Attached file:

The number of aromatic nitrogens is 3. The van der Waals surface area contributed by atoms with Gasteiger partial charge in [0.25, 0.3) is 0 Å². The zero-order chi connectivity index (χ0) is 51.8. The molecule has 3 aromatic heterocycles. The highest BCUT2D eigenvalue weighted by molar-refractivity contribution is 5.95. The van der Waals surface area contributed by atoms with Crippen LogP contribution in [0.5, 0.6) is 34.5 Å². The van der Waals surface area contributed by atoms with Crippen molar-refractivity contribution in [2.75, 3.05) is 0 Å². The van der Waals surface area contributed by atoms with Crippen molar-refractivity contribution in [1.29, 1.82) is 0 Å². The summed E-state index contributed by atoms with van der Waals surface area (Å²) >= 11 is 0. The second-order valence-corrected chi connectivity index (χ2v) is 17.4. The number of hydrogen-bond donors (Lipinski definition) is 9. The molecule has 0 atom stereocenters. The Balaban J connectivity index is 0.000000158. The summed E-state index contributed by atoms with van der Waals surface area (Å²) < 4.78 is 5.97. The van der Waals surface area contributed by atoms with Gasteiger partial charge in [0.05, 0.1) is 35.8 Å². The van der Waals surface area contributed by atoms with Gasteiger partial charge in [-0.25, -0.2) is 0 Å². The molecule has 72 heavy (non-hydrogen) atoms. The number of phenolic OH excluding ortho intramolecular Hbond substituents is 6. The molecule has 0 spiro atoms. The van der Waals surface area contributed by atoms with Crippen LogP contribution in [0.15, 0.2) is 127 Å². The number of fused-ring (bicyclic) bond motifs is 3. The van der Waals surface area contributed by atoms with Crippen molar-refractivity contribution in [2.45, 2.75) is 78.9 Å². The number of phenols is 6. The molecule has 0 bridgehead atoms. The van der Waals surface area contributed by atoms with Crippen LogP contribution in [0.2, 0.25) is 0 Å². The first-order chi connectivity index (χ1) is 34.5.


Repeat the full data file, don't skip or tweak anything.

The number of aromatic nitrogens is 3. The van der Waals surface area contributed by atoms with Gasteiger partial charge in [0.25, 0.3) is 0 Å². The zero-order chi connectivity index (χ0) is 51.8. The molecule has 3 aromatic heterocycles. The highest BCUT2D eigenvalue weighted by molar-refractivity contribution is 5.95. The van der Waals surface area contributed by atoms with Crippen LogP contribution in [0.5, 0.6) is 34.5 Å². The van der Waals surface area contributed by atoms with Crippen molar-refractivity contribution in [2.75, 3.05) is 0 Å². The van der Waals surface area contributed by atoms with Crippen molar-refractivity contribution in [1.29, 1.82) is 0 Å². The summed E-state index contributed by atoms with van der Waals surface area (Å²) >= 11 is 0. The second-order valence-corrected chi connectivity index (χ2v) is 17.4. The number of hydrogen-bond donors (Lipinski definition) is 9. The molecule has 0 atom stereocenters. The Balaban J connectivity index is 0.000000158. The summed E-state index contributed by atoms with van der Waals surface area (Å²) < 4.78 is 5.97. The van der Waals surface area contributed by atoms with Gasteiger partial charge in [0.05, 0.1) is 35.8 Å². The van der Waals surface area contributed by atoms with Gasteiger partial charge in [-0.25, -0.2) is 0 Å². The molecule has 72 heavy (non-hydrogen) atoms. The number of phenolic OH excluding ortho intramolecular Hbond substituents is 6. The molecule has 0 spiro atoms. The van der Waals surface area contributed by atoms with Crippen LogP contribution in [0.15, 0.2) is 127 Å². The number of fused-ring (bicyclic) bond motifs is 3. The van der Waals surface area contributed by atoms with Crippen molar-refractivity contribution in [2.45, 2.75) is 78.9 Å². The number of phenols is 6. The molecule has 0 bridgehead atoms. The van der Waals surface area contributed by atoms with Crippen LogP contribution in [0.2, 0.25) is 0 Å². The first-order chi connectivity index (χ1) is 34.5.